Sweet Heart Sweet Light, 180G Black Vinyl LP
Since the release of Spiritualized's last album, 2008's Songs inA&E, band leader Jason Pierce went on a nostalgic detour. The frontman has always weaved rock'n'roll history into his tunes, but this was different. The last few years saw Pierce reissuing his defining 1997 monument Ladies and Gentlemen We Are Floating in Space as a boxed set and playing the grandiose album in full at a handful of memorable shows. The redux was a welcome reminder of that album's strung-out, gospel-blues magnificence; Ladies and Gentlemen aimed for the heavens, always, and reached them more often than not. But it also reminded us of how his ensuing three albums haven't quite stacked up, how his psychedelic take on early rock may have nowhere else to go. As he told me earlier this year, revisiting his past masterpiece had Pierce thinking: "If I'm going to make new music now, it better be fucking good."
Sweet Heart Sweet Light fits that description. Yet it's not a drastic transformation as much as an acute refinement. Pierce is still using large orchestras and choirs to take his Robert Johnson blues way past the crossroads, to vistas that are as endless as they are empty. He's still singing his own rock'n'roll gospel: Jesus, fast cars, girls named Jane and Mary, pimps, death, fire, freedom, and God all show up, giving life to Pierce's alternate-universe Eden, inhabited by Lou Reed, Iggy Pop, self-loathing, and a spitty syringe. He's still his own genre-- this tiny voice elevated by the super-church-sized arrangements in his head. "I want to make music that catches all the glory and beauty and magnificence, but also the intimacy and fragility, all within the space of the same 10 seconds," Pierce has said. It's a mad goal. But it's also an inherently intriguing and universal one, just as ancient myths or Biblical tales can be. Pierce isn't religious, but he uses Christian language and figures as a thematic shorthand. "As you have a conversation about Jesus, you know you're talking to him about how it is to be fallible and question yourself and your morals," he told me. "When I sing, 'Help me, Jesus,' you know I'm not asking for help fixing the fucking car." Such an all-or-nothing attitude is risky, but that's the whole point.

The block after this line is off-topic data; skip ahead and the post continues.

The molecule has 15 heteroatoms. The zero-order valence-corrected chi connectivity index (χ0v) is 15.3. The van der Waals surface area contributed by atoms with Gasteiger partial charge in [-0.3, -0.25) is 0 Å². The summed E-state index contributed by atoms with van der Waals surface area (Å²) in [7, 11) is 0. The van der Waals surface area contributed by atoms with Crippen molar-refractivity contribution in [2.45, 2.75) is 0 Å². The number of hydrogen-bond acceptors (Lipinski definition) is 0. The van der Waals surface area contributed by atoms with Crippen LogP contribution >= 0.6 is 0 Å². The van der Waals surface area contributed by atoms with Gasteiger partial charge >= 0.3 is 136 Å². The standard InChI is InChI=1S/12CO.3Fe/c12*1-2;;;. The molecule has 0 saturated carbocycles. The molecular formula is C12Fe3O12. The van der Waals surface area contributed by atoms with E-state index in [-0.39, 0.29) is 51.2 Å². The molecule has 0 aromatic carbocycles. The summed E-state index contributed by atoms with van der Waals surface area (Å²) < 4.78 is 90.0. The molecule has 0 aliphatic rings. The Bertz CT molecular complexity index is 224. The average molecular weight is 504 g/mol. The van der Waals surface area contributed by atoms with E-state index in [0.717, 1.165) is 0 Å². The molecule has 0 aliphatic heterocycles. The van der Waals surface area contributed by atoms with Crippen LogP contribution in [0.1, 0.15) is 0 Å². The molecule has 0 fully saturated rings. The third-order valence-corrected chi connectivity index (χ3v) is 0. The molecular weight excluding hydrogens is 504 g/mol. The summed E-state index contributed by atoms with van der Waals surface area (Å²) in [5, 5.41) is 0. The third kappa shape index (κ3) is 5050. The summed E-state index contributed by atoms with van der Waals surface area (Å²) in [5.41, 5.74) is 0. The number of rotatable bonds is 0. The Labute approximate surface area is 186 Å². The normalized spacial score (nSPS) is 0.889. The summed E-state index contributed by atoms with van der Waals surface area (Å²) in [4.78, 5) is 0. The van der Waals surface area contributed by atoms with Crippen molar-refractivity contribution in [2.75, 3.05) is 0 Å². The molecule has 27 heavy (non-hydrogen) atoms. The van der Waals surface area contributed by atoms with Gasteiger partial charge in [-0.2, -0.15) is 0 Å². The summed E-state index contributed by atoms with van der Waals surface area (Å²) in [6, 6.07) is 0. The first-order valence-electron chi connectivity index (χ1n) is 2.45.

Pierce mixed Sweet Heart over eight drawn-out months under something of a drug-induced stupor. But it wasn't the kind of drug-induced stupor Pierce is known for. At the time, he was being hit with experimental chemotherapy treatments to combat a degenerative liver disease. (Three doctors are thanked in the liner notes; Pierce is apparently OK now.) During this album's creation, the singer referred to it as Huh?-- a nod to his jumbled mental state. All of which would make one assume that Sweet Heart would be messy, fucked-up, and completely depressing. That is not the case. This is probably the most uplifting album of his career. -Pitchfork